Acoustic and perceptual characteristics of esophageal and tracheoesophageal speech production

T Most, Y Tobin, R C Mimran

Research output: Contribution to journalArticlepeer-review


This study comprehensively compared the speech of laryngeal speakers (L), tracheoesophageal speakers (TE), good esophageal speakers (GE), and moderate esophageal speakers (ME) to determine the consequences of TE versus E speech rehabilitation. Twenty speakers (five in each group) were each recorded while reading 16 sentences, and their recordings were analyzed acoustically and perceptually. Acoustic analysis included duration, intensity, fundamental frequency (F0), intonation, and voice onset time measurements. Perceptual analysis included intelligibility and acceptability judgments by naive listeners. The main acoustic results showed that L speakers differ significantly from all alaryngeal speakers in F0 and intonation production. Moderate esophageal speakers differed significantly from all other groups in duration measures. Perceptual results revealed that L speakers were most intelligible and acceptable, whereas ME speakers were least so. Tracheoesophageal speakers were more acceptable than GE speakers but not more intelligible. Significant correlations emerged between F0, duration measures, and acceptability, and between F0 and intelligibility. Also, a significant correlation emerged between acceptability and intelligibility. Findings emphasized the importance of categorizing esophageal speakers into groups based on their speech proficiency level.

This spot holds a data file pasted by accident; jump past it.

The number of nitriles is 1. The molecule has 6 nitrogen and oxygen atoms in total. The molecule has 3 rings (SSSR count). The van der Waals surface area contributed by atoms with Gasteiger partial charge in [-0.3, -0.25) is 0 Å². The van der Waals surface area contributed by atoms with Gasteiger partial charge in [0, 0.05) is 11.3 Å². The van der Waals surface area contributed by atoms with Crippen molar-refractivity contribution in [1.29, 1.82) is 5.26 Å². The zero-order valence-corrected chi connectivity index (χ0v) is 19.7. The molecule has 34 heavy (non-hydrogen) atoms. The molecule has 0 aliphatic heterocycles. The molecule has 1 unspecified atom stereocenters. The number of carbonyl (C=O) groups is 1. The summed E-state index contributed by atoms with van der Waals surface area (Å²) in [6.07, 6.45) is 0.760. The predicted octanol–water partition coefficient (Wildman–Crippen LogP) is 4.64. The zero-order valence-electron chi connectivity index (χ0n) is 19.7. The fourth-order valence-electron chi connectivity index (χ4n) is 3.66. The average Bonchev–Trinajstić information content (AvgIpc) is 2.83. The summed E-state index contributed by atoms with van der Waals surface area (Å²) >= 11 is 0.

Original languageEnglish
Pages (from-to)165-180
Number of pages16
JournalJournal of Communication Disorders
Issue number2
StatePublished - 2 Jun 2000


  • Aged
  • Humans
  • Male
  • Middle Aged
  • Speech/physiology
  • Speech Acoustics
  • Speech Intelligibility
  • Speech Production Measurement
  • Speech, Esophageal
  • Trachea/physiology
  • Voice Quality


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